the Melusina of this cave, the light of coming
torches shed its thousand hues upon the walls
of a distant passage. Each crystal burned like
diamonds as the lights came near, and a loud
hallo! was answered by our own. Away
rolled the voices into the “ white darkness” of
the unexplored cavern, and out trooped a little
party with our dear old General Rosecrans at
its head. They had been lost in these cata
combs for nearly an hour, and their bronzed
faces had already begun to reflect the pallor of
the surrounding walls. Happily we had not
lost our clue, and piloted to the upper end the
man who then held the key of Tennessee in his
strong grasp. Returning, we passed through
the Spring Chamber, in which was a fluted
column (stalagmitic) 15 feet high, and about 4
in diameter, very symmetrical in its proportions.
Further on is the bar room, in which is a bar,
and one side of it an entrance into what we
called the Wine Cellars. Here, having by
strict investigation discovered the presence of
a few “hard tacks” and some cigars, we re
solved to lunch, if that may be called a lunch
which is to be followed by no dinner.
Seating ourselves upon the dwarf stalag
mites that clustered around one of larger
dimensions, we felt like immortals " sitting on
golden stools at golden tables!” Our ambrosia
was hard tack, and of nectar we only dreamed,
as “ floods of Chian ” rarely flow with an
army on “the advance.” But the flow of
soul amply atoned for the slight deficiency.
Then, perhaps for the first time, the world-old
rock vibrated to the sound of Yankee voices,
and then and there we gave a toast: “Vicks
burg and Charleston; long may their sieges
live in song and story! and may Americans
never forget Grant and Gilmore!” which was
gravely eaten in a stout “ McClellan pie.”
The bulletins had deceived us; Charleston
was not yet ours, but none the less honor to
Gilmore, and may he prove as efficient in Vir
ginia as he did before Charleston! Then
followed a song from our two Yale boys, who
had thrown away their hopes of the “ wooden
spoon,” and have since laid them down to
sleep—one under the willows of Mount Au
burn, beside quiet friends; the other on the
stony face of old Lookout, wrapped in a com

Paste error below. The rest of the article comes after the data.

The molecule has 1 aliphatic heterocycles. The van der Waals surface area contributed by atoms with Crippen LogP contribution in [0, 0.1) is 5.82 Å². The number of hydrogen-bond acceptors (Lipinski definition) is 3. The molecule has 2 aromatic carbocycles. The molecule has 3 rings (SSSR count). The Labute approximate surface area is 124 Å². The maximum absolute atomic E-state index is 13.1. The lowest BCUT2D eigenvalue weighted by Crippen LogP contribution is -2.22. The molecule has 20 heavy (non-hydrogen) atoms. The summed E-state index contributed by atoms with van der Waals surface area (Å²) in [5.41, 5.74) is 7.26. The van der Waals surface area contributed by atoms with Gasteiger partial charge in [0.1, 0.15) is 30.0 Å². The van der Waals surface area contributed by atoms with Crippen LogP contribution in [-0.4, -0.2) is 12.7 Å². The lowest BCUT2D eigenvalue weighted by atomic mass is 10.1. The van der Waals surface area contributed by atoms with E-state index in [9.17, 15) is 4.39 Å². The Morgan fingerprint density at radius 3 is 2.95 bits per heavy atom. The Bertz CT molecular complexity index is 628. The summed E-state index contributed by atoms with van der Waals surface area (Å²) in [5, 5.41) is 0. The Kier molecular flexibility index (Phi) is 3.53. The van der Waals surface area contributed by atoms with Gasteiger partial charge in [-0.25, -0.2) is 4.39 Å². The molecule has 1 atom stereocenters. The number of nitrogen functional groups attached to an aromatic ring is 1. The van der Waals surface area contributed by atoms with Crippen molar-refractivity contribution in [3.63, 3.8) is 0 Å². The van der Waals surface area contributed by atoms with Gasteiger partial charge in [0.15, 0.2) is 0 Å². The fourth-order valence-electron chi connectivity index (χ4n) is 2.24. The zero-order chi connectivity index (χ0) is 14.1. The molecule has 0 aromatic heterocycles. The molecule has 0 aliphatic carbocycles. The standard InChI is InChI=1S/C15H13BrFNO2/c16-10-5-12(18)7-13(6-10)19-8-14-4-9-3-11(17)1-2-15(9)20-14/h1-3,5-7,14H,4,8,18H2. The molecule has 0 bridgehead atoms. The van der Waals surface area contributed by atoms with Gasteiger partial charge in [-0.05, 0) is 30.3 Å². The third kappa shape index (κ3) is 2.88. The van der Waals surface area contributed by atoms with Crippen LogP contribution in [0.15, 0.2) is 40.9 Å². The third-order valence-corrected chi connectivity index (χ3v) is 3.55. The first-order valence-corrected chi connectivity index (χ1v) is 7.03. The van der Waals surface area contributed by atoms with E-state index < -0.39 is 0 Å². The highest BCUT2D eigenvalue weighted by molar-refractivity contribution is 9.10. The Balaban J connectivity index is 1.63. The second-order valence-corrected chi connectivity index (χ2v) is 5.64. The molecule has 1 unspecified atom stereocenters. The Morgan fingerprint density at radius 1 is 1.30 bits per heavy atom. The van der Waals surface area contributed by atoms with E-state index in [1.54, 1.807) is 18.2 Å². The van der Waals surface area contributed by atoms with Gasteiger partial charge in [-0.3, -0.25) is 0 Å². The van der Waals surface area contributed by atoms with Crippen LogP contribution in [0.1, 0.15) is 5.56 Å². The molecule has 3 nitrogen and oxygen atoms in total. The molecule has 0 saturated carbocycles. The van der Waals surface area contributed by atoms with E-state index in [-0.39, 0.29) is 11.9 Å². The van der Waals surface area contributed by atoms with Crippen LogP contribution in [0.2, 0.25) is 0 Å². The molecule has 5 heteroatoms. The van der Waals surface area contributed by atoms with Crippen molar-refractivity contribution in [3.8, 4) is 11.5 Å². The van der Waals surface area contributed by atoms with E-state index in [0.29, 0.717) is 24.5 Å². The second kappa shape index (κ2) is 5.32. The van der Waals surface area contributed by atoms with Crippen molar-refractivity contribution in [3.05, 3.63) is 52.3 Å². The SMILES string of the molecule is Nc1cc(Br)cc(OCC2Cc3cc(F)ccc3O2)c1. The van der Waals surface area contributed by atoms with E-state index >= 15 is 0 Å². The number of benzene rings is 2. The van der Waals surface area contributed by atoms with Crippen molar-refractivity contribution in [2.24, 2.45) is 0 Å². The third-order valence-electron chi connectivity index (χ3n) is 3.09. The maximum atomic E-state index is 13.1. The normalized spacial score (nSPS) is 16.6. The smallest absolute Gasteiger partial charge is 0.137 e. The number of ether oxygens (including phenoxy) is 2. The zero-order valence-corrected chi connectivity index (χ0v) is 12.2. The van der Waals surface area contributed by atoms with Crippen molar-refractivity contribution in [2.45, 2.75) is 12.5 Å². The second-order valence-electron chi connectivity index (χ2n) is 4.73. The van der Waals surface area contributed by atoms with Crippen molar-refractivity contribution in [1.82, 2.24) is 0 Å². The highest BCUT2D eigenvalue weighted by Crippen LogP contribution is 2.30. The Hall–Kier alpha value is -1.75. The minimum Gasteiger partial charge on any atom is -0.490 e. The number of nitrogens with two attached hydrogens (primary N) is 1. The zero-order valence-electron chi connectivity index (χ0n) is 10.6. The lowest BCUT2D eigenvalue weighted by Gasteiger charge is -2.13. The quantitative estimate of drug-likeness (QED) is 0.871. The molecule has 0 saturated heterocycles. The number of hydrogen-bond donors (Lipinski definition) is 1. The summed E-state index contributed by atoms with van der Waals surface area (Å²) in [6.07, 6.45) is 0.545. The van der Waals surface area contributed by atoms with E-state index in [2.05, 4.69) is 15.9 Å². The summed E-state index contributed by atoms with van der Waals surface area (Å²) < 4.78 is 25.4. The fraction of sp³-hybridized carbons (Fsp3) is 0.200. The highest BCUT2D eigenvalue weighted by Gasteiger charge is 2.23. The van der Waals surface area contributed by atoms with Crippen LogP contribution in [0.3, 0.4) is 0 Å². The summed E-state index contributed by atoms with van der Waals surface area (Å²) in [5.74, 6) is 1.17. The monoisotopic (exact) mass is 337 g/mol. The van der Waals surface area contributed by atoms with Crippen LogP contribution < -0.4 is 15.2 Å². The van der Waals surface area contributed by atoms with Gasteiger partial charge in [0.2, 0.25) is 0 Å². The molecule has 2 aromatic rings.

rade’s blanket, among hundreds of his power
less enemies. But no thought of death was
there as the old college song rang out, with
its air, we all know now as “Maryland, my
Maryland: ”
Lauriger Horatins, quam dixisti rerum;
Fugit Euro citius tempus edax erum;
Übi aunt, o pocula dulciora melle?
Rixae, pax et oscula rubontia pueltoef
Grescit uva molllter, et puella crcacit,
Sed poota turpiter sitiens caneacit.
Quid juvat aeternitas nominia, amare
Nisi terrae Alias licet et potare?
Then uprose a gallant captain, who had cap
tured more prisoners than any other man in
the regiment. A fearless, genial fellow, who
had proved himself such a magnet to all sol
diers that, in engagements, he is^ often sent to
the rear to rally stragglers. At the first sound
of his cheery voice, at the first sight of his
uplifted sabre, these weak fringes of the army
cluster around him as if he were their flag,
and back he rushes into the heat of the con
flict they have just fled, his little legion behind
him, echoing his shouts with all the enthusi
asm his courage has inspired in them. Now,
the captain knows about as much Latin as the
King of Dahomey —EPluribus Unum, lex talio
nis, vi et armis, veni, vidi, viei, and et tu Brute
comprising about his whole stock in the lan
“ Gentlemen,” he said, with a merry twinkle
in his eyes, “ I rise to a point of—eloquence.
Allow me to propose that the soul-inspiring
song we have just heard under circumstances
of such peculiar interest, be sung in the ver
nacular for the benefit of the illiterati who
may be present. I offer you a translation,
whose crowning merit is that it is purely lite
ral, and as it was written by a friend some
years ago, I may mention that it is an im
Hurras greeted the proposition, and the fol
lowing was given:
Laurel-crowned Horatlus, listen to my story,
Time flies by on eager wing—with it war and glory.
Soon will come, 0, brothers, door! lips of sweetest honey,
Peoco and kisses, blushing girls—yes, and piles of money,
Grapes are growing home for us, maiden’s love is near us,
White-haired poets sing our deeds, country’s love must
cheer us;
Soon will come, 0, brothers, dear! lips of sweetest honey,
Peace and kisses, blushing girls—yes, and piles of money*